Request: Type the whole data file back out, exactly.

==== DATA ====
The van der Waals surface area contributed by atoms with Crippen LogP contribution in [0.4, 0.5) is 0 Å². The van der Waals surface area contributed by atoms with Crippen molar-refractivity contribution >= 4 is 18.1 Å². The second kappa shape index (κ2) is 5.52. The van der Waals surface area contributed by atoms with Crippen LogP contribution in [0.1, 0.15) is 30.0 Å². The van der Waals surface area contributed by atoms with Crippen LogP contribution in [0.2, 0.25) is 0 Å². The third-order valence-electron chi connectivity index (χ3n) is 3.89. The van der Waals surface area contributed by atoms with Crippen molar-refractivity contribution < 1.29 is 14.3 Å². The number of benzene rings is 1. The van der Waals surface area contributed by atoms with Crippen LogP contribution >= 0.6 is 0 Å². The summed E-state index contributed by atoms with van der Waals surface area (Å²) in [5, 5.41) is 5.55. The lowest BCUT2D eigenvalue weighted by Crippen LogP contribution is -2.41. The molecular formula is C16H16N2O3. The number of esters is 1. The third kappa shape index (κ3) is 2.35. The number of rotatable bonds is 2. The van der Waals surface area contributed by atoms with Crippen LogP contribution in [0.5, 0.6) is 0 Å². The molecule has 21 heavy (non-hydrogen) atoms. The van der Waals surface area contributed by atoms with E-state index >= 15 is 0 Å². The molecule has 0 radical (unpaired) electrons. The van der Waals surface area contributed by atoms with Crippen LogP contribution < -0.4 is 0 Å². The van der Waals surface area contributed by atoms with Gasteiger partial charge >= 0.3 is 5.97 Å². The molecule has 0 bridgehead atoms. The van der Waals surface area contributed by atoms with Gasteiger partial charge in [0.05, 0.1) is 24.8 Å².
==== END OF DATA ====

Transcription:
The van der Waals surface area contributed by atoms with Crippen LogP contribution in [0.4, 0.5) is 0 Å². The van der Waals surface area contributed by atoms with Crippen molar-refractivity contribution >= 4 is 18.1 Å². The second kappa shape index (κ2) is 5.52. The van der Waals surface area contributed by atoms with Crippen LogP contribution in [0.1, 0.15) is 30.0 Å². The van der Waals surface area contributed by atoms with Crippen LogP contribution in [0.2, 0.25) is 0 Å². The third-order valence-electron chi connectivity index (χ3n) is 3.89. The van der Waals surface area contributed by atoms with Crippen molar-refractivity contribution < 1.29 is 14.3 Å². The number of benzene rings is 1. The van der Waals surface area contributed by atoms with Crippen LogP contribution >= 0.6 is 0 Å². The summed E-state index contributed by atoms with van der Waals surface area (Å²) in [5, 5.41) is 5.55. The lowest BCUT2D eigenvalue weighted by Crippen LogP contribution is -2.41. The molecular formula is C16H16N2O3. The number of esters is 1. The third kappa shape index (κ3) is 2.35. The number of rotatable bonds is 2. The van der Waals surface area contributed by atoms with Crippen LogP contribution in [0.5, 0.6) is 0 Å². The molecule has 21 heavy (non-hydrogen) atoms. The van der Waals surface area contributed by atoms with E-state index >= 15 is 0 Å². The molecule has 0 radical (unpaired) electrons. The van der Waals surface area contributed by atoms with Crippen LogP contribution < -0.4 is 0 Å². The van der Waals surface area contributed by atoms with Gasteiger partial charge >= 0.3 is 5.97 Å². The molecule has 0 bridgehead atoms. The van der Waals surface area contributed by atoms with Gasteiger partial charge in [0.05, 0.1) is 24.8 Å².